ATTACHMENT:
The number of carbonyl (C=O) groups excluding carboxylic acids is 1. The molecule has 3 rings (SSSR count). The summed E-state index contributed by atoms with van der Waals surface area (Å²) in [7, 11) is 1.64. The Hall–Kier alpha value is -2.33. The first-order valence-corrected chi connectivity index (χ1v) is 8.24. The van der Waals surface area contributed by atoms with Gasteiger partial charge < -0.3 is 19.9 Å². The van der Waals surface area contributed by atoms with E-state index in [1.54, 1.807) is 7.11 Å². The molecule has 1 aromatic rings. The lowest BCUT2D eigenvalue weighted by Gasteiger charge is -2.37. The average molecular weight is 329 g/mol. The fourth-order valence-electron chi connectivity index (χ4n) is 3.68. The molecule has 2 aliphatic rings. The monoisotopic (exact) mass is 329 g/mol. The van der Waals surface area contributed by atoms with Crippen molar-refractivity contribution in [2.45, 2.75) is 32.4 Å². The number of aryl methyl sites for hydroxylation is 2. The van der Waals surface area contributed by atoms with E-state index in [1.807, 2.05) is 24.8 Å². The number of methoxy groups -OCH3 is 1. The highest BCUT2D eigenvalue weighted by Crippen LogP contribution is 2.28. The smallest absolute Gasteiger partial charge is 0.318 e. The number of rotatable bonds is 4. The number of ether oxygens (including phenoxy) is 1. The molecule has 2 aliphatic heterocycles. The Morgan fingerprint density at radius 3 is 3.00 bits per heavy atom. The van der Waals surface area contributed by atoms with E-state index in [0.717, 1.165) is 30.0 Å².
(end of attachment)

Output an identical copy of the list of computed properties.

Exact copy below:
The number of carbonyl (C=O) groups excluding carboxylic acids is 1. The molecule has 3 rings (SSSR count). The summed E-state index contributed by atoms with van der Waals surface area (Å²) in [7, 11) is 1.64. The Hall–Kier alpha value is -2.33. The first-order valence-corrected chi connectivity index (χ1v) is 8.24. The van der Waals surface area contributed by atoms with Gasteiger partial charge < -0.3 is 19.9 Å². The van der Waals surface area contributed by atoms with E-state index in [1.54, 1.807) is 7.11 Å². The molecule has 1 aromatic rings. The lowest BCUT2D eigenvalue weighted by Gasteiger charge is -2.37. The average molecular weight is 329 g/mol. The fourth-order valence-electron chi connectivity index (χ4n) is 3.68. The molecule has 2 aliphatic rings. The monoisotopic (exact) mass is 329 g/mol. The van der Waals surface area contributed by atoms with Crippen molar-refractivity contribution in [2.45, 2.75) is 32.4 Å². The number of aryl methyl sites for hydroxylation is 2. The van der Waals surface area contributed by atoms with E-state index in [1.807, 2.05) is 24.8 Å². The number of methoxy groups -OCH3 is 1. The highest BCUT2D eigenvalue weighted by Crippen LogP contribution is 2.28. The smallest absolute Gasteiger partial charge is 0.318 e. The number of rotatable bonds is 4. The number of ether oxygens (including phenoxy) is 1. The molecule has 2 aliphatic heterocycles. The Morgan fingerprint density at radius 3 is 3.00 bits per heavy atom. The van der Waals surface area contributed by atoms with E-state index in [0.717, 1.165) is 30.0 Å².